Hide Articles List

19 articles on this Page

THE CRY -AT THE COMING ELECTIONS.

A POWERFUL MICROSCOPE.

[No title]

PHEASANTS.

News
Cite
Share

PHEASANTS. M. Temminck based his hopes on a wrong foundation, when he prognosticated the silver pheasant a denizen of our poultry yards. No breed of pheasant., wilh freedom, will ever becotnlt domesticated for a continuance a few exceptions there will be, and have been, as I shall be enabled to show, but their inherent disposition is erratic they will go miles for a freak, the worst of which is,they will not come back again. So far as the pugnacity, courage, and self-posstssion of the silver pheasant is allowedi the breed is all that can be dtsired, with this trifling etception-" if he have not any of his own species to bully, or meet with the spirited resistance oflome cock, his fighting propensities are sO intolerant, mean, and cowardly withal, that he will attack the poor hens of the poultry yard. And no race of savages are more dexterous at scalping. But I am anticipating. I have in my days had the care of, and entered with spirit for some years into, the management of poultry, in a plain and ob" servant way; and, so far as it was possible, aided by my em- ployer, we tried to domesticate the gold and silver pheasant, and the common pheasant, and the partridge also, but could 100' suoceed; for no sooner did the breeding season arrive, t^an the whole race of them, if at large, would disappear; the common pheasant and partridge to the woods and fields, to live and not be recognised amongst their fellows; their gaudierspecies to be' come an easy prey to the foxes, or otherwise, if an inkling of re* ward should flit across the minds of another description of captors, nearly ellied, they would find their way home again io a basket, then to be placed in durance vile till the breeding se&* son was over. Did any of my readers ever witness a pheasant's lfitting from an uonatural domicile 1 It is delightful to witness the cunning of the hens (as to the cocks, it is a mere follow my leader"), apparently conscious of the proceeding; now with measured, cautious pace, under covert of some hedge now scudding their way over open and exposed places, till they fancy themselves ⢠fairly distanced from the eye of observation, is so beautifuily done, at least I think so, that the sight can only be witnessed to be conceived. I really would advise a few incarcerated beings ( to be purpostly let loose, in order that so rich a treat might be enjoyed. But n.ind,they must be caught doing the thing of fhair o.vn accord-not be driven or frightened 'o r. Twenty years ago, my empioyer bought his origina stock of gold and silver pheasants of the late Duke of Marlborough, the former at ten, and the Iaiter, at seven guineas a brace. For some years we bred a great many for the London market, Mr Castang, & being purchasers. Finding them of late years a drsg on our hands, and their determination not to become poultry, but for ever to remain game, my growing laste inclining to cows and pigs, and to cultivating the substamial culinary products of the garden, &o., the birds were disposed cf, with the pheasantry and bantams into the bsrgain.-Cottage Gardener,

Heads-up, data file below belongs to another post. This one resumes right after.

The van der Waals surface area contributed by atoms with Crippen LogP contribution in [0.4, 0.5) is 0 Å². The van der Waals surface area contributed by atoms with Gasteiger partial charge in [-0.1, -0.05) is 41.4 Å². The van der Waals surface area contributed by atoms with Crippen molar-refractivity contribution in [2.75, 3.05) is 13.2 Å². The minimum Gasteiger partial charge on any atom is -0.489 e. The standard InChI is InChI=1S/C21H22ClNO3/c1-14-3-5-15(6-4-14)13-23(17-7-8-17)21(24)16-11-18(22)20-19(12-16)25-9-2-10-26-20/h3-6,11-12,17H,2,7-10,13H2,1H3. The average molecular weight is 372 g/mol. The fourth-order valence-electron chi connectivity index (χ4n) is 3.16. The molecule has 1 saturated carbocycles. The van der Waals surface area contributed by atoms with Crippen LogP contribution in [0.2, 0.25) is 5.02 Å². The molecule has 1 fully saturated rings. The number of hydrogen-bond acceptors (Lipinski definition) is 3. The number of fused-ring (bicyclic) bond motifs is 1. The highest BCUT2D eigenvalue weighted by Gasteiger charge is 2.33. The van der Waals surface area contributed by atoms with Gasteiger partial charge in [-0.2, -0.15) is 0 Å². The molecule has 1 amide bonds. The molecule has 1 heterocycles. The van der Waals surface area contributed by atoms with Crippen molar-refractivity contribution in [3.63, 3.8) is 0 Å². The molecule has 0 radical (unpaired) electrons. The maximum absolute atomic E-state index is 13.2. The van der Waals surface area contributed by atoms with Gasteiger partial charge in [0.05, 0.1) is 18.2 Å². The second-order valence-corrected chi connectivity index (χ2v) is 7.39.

! AUSTRALIA. !

[No title]

PRESENTATION TO EARL FTZHARDINGE,…

1V0XDERLAND. !

. THE DISCONTENTED,

¡FACETIyE.

0 ANSWER TO G. F. HOLBROOKS'S…

. BARLEY BROTH.

0. MR. JEREMIAH TOPS' ADVICE…

THE LATE ELECTION.

NEWPORT AND PILLGWENNLY WATER…

WORCESTER AND HEREFORD RAILWAY.

. TO THOMAS BROWN, ESQ., OF…

THE GHOST-RAISER.

THE LATE ELECTION FOR THE…